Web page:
There are ideas that are not exactly obvious but which are so good they must be printed in the Book of Fate. They must be bound to happen.
Such was Yury Yeryomin’s idea to invite the choreographer, director and dancer Alla Sigalova to perform in “Casting,” his latest production at the Mossoviet Theater.
“Casting” is a very loose adaptation of the story of “A Chorus Line” — a bunch of wannabe dancers converge on a rehearsal hall in order to audition for bit parts in a musical. But that’s pretty much all that is left of the original in this new work. Yeryomin, who also designed the mirrored rehearsal room, completely reinvented the dancers, the director/choreographer, and her helpers to fit the reality of contemporary Russian life.
The result is — I’m almost loathe to write this, because it is such a critic’s cliche — absolutely delightful. In fact, as long as I’ve crossed that line, let me really say what I think. “Casting” is moving, inspiring, funny, subtle and, I suspect, the “hit of the season.”
Much of this is due to the extraordinary stage presence of Sigalova, who, in the role of director/choreographer Anna Pavlovna, simultaneously plays both herself and a parody of herself. Sigalova is one of Moscow’s treasures. Beautiful, smart, talented and so full of energy you wonder whether it’s legal. Her participation alone would have made “Casting” a success.
But the kicker of this show — and there are many — is that everyone in the cast of 20 is superb.
“Casting” is not a musical, nor is it a dance production, although it contains plenty of those elements. It is, I guess we could say, a dramatic production about dance, which means music is prominent in it.
All the star-struck hopefuls come from different backgrounds and have vastly different motivations for wanting to perform in this production that Anna Pavlovna is staging in the provinces. They are asked to tell a little about themselves and to show what they are capable of as dancers.
One small, 43-year-old actress (Olesya Kashitsyna) has been forced by her size all her professional life to play children’s roles and is craving to do something — anything — in a grown-up show. A male stripper (Roman Kirillov), who was born in the war-torn region of Nagorno-Karabakh of Armenian and Uzbek parents, has never fit into Russian society, and dance gives him a chance to express himself.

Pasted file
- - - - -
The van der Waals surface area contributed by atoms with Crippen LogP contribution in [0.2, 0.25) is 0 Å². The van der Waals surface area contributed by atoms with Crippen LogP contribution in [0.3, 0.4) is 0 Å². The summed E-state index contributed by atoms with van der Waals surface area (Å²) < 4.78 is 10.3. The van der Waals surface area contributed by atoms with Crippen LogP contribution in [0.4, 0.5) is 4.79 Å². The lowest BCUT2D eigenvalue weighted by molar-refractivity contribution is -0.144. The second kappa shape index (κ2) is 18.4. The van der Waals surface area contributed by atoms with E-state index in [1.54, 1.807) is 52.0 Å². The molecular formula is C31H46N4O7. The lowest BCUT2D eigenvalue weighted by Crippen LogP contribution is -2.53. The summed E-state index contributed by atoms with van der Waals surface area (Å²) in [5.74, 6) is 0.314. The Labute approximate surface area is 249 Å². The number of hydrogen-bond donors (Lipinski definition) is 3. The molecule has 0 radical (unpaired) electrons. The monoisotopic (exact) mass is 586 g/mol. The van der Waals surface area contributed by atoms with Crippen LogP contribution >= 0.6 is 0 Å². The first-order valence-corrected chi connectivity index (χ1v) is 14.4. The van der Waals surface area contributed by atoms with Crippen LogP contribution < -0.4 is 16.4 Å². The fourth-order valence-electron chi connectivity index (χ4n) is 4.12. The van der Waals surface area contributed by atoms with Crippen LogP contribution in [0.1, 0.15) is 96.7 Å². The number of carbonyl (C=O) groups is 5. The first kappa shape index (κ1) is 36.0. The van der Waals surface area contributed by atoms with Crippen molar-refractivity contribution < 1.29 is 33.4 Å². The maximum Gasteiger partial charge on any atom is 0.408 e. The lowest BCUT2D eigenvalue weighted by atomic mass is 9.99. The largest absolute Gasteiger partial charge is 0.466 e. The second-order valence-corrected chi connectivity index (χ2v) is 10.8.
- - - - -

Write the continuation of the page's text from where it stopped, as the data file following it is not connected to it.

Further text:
Yeryomin cleverly uses stories such as this to touch on resonant social issues that give the production an edge. Another is the passionate and good-natured Georgian woman (Lilia Bolgashvili) who sets the stage on fire with her traditional Georgian dance.
Following the war between Russia and Georgia in 2008, any appearance on a Russian stage of a Georgian character bears at least a whiff of protest.
As this genre demands, there is much melodrama, and it is always handled with humor and affection.
Anna Pavlovna is constantly baffled by one young woman (Tatyana Khramova) who bursts into tears every time she prepares to speak or move. She is also constantly aggravated by a woman (Olga Kabo) who obviously lacks talent but wants so badly to be in the show that she is willing to do anything.
Sigalova is a sight to behold as she leans in and works with each individual. Like a true director, she is in complete emotional contact with them as they speak and dance. Her eyes are glued to their every move. She dances with them to offer support. She shouts encouragements and prods them to do more.
And, like a true director, she forgets all about them the moment they leave her sight.
Aside from the dazzling finale, in which everyone is dressed in blazing red by costume designer Viktoria Sevryukova, the show’s highlight comes midway through. Anna’s former lover Mikhail (Alexei Ovechkin) bursts into rehearsals, and the two end up doing a stunning dance of despair, anger, lost love and appeasement.
The audience at the show I attended literally stopped the performance as the ovation they offered thundered on and on and on.
Yeryomin added still another brilliant touch by introducing the character of Adam Vasilyevich, an old actor at the theater whom everybody loves but who is always in the way. He is played beautifully by Anatoly Adoskin, who raises the small, but significant, part to the level of a declaration of love to all the craziness, the dashed hopes, the selfish ambitions and the selfless commitment that theater entails.